"23 seconds. 32 years" is the mysterious tagline printed on movie posters across China.
Adapted from Zhang Ling's novel "Aftershock," the Feng Xiaogang-directed movie of the same name tells the story of a family torn apart by the 1976 Tangshan earthquake that killed at least 240,000.
When both her son and daughter are stuck beneath the same cement slab, Yuan Ni must choose whom to save. Her agonizing decision would shape the fate of her family for 32 years to come.
Although the technical reproduction of the 23-second earthquake is epic in itself, the vivid portrayal of the repercussions of the disaster are even more memorable.
"The shock of this movie lies not in the buildings but rather in each person's heart," director Feng told entertainment site Groove Asia.
"Aftershock" is the first Chinese movie to play on IMAX, an IMAX-Huayi Brothers partnership that illustrates China's growing clout in the film industry.
"Over the short term, there's really nowhere in the world that is as active as China right now," IMAX CEO Rich Gelfond told the Hollywood Reporter.
When asked whether working in China has become easier, Gelfond said, "Our approach to China has been to become part of the fabric of the culture."
"Aftershock" is showing on an unprecedented 4,000 screens across the nation, modern Chinese history's widest theatrical release, and has already raked in more than about $78 million. In less than three weeks after its premier July 22, "Aftershock" became the highest-grossing domestic movie ever made.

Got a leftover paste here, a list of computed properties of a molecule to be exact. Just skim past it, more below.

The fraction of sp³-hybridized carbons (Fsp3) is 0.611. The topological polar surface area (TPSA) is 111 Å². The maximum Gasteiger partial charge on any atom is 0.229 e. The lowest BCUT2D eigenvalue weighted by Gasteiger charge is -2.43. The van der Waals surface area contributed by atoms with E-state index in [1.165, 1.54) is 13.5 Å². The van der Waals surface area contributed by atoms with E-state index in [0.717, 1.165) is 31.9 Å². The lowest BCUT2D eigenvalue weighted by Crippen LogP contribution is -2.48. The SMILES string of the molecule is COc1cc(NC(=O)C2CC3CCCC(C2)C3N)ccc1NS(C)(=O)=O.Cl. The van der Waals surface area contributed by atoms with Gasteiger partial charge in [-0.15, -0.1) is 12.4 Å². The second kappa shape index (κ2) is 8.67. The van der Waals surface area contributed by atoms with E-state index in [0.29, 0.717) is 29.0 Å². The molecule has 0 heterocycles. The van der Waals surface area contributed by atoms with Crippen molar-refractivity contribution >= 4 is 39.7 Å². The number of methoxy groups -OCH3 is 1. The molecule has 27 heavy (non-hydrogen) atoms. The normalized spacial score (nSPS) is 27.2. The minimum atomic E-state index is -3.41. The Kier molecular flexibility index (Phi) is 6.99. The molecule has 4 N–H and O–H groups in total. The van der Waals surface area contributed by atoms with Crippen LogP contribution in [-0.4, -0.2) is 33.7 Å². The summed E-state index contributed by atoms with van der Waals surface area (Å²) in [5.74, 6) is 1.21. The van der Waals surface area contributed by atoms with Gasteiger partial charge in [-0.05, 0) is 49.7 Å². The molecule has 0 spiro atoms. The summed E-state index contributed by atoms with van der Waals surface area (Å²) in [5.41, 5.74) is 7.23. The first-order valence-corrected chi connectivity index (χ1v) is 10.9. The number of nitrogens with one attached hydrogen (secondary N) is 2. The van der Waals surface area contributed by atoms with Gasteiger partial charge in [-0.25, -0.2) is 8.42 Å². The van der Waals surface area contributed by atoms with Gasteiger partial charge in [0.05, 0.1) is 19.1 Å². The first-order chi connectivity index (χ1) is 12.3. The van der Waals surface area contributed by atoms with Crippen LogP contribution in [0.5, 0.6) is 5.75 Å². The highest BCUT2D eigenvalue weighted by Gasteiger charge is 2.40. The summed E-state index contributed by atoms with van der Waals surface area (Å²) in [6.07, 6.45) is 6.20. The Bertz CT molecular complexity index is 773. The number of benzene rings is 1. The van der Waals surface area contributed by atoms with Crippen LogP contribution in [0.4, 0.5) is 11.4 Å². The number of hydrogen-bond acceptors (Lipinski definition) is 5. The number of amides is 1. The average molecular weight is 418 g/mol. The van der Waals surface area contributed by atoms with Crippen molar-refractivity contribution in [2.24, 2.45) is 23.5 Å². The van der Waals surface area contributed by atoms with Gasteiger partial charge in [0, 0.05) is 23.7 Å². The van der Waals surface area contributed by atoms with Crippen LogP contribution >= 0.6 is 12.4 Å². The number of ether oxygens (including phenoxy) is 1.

The box-office success comes partly from the movie's being the only major film showing across the country, as well as its heart-wrenching storyline. "Aftershock" is an appropriate title for the film, as it refers to both the physical destruction the earthquake caused and the mental trauma of a mother's decision to sacrifice one of her own children to save the other.
Teary-eyed audiences are ubiquitous across the nation. Ren Dong, theater personnel at Wanda Cinemas, admitted that he, too, was moved to tears.
"I was especially touched by an old woman who left in a state of distress," he told ABC News. "She had been rescued from the rubbles, so the film had a very direct emotional impact on her."
Similarly, 74-year-old Tangshan survivor Tian Jingrong said, "All of a sudden, I was back at Tangshan. The buildings collapsing, the people dying, the screaming, the blood ... all of it was real. Over the years, those 20 seconds or so have become blurry in my memory but the special effects recreated the scene."
Feng's indisputable directorial talent stretches beyond his ability to choreograph scenes and direct acting: He has an unparalleled understanding of his audience. Such acuity enables him to command emotion from his viewers. This commercially successful director has earned the title "Spielberg of China."
Distributors are negotiating to bring the film to North America.
The Hollywood Reporter reviewed "Aftershock" and wrote, "Feng ditches his usual astute-tongued humor and feisty characters to concentrate on stimulating the tear ducts through traditional but polished storytelling technique."